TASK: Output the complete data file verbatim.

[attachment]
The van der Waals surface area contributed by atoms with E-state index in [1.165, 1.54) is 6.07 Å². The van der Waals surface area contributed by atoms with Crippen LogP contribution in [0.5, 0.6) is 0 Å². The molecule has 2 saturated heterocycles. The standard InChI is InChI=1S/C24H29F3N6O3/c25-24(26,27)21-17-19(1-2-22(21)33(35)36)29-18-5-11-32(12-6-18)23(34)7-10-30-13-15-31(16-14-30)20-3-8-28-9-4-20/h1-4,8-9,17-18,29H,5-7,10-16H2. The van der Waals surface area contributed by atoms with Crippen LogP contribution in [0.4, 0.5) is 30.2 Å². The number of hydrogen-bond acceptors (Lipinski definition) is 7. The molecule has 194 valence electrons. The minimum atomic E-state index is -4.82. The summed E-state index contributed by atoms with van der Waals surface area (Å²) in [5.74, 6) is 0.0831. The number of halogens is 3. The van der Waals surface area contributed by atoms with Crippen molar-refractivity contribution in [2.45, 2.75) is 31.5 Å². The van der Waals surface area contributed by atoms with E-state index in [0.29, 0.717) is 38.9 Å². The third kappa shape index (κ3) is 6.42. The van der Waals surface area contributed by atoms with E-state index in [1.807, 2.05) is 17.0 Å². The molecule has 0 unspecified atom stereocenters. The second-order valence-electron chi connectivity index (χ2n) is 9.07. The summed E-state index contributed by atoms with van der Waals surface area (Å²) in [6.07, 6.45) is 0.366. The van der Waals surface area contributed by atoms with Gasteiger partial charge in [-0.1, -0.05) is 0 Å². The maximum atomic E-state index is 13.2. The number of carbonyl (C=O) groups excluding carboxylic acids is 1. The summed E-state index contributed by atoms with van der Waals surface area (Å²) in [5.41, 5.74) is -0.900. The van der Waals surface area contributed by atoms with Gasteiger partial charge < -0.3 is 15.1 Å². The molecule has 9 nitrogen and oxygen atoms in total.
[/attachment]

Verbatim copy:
The van der Waals surface area contributed by atoms with E-state index in [1.165, 1.54) is 6.07 Å². The van der Waals surface area contributed by atoms with Crippen LogP contribution in [0.5, 0.6) is 0 Å². The molecule has 2 saturated heterocycles. The standard InChI is InChI=1S/C24H29F3N6O3/c25-24(26,27)21-17-19(1-2-22(21)33(35)36)29-18-5-11-32(12-6-18)23(34)7-10-30-13-15-31(16-14-30)20-3-8-28-9-4-20/h1-4,8-9,17-18,29H,5-7,10-16H2. The van der Waals surface area contributed by atoms with Crippen LogP contribution in [0.4, 0.5) is 30.2 Å². The number of hydrogen-bond acceptors (Lipinski definition) is 7. The molecule has 194 valence electrons. The minimum atomic E-state index is -4.82. The summed E-state index contributed by atoms with van der Waals surface area (Å²) in [5.74, 6) is 0.0831. The number of halogens is 3. The van der Waals surface area contributed by atoms with Crippen molar-refractivity contribution in [2.45, 2.75) is 31.5 Å². The van der Waals surface area contributed by atoms with E-state index in [0.29, 0.717) is 38.9 Å². The third kappa shape index (κ3) is 6.42. The van der Waals surface area contributed by atoms with E-state index in [1.807, 2.05) is 17.0 Å². The molecule has 0 unspecified atom stereocenters. The second-order valence-electron chi connectivity index (χ2n) is 9.07. The summed E-state index contributed by atoms with van der Waals surface area (Å²) in [6.07, 6.45) is 0.366. The van der Waals surface area contributed by atoms with Gasteiger partial charge in [-0.1, -0.05) is 0 Å². The maximum atomic E-state index is 13.2. The number of carbonyl (C=O) groups excluding carboxylic acids is 1. The summed E-state index contributed by atoms with van der Waals surface area (Å²) in [5.41, 5.74) is -0.900. The van der Waals surface area contributed by atoms with Gasteiger partial charge < -0.3 is 15.1 Å². The molecule has 9 nitrogen and oxygen atoms in total.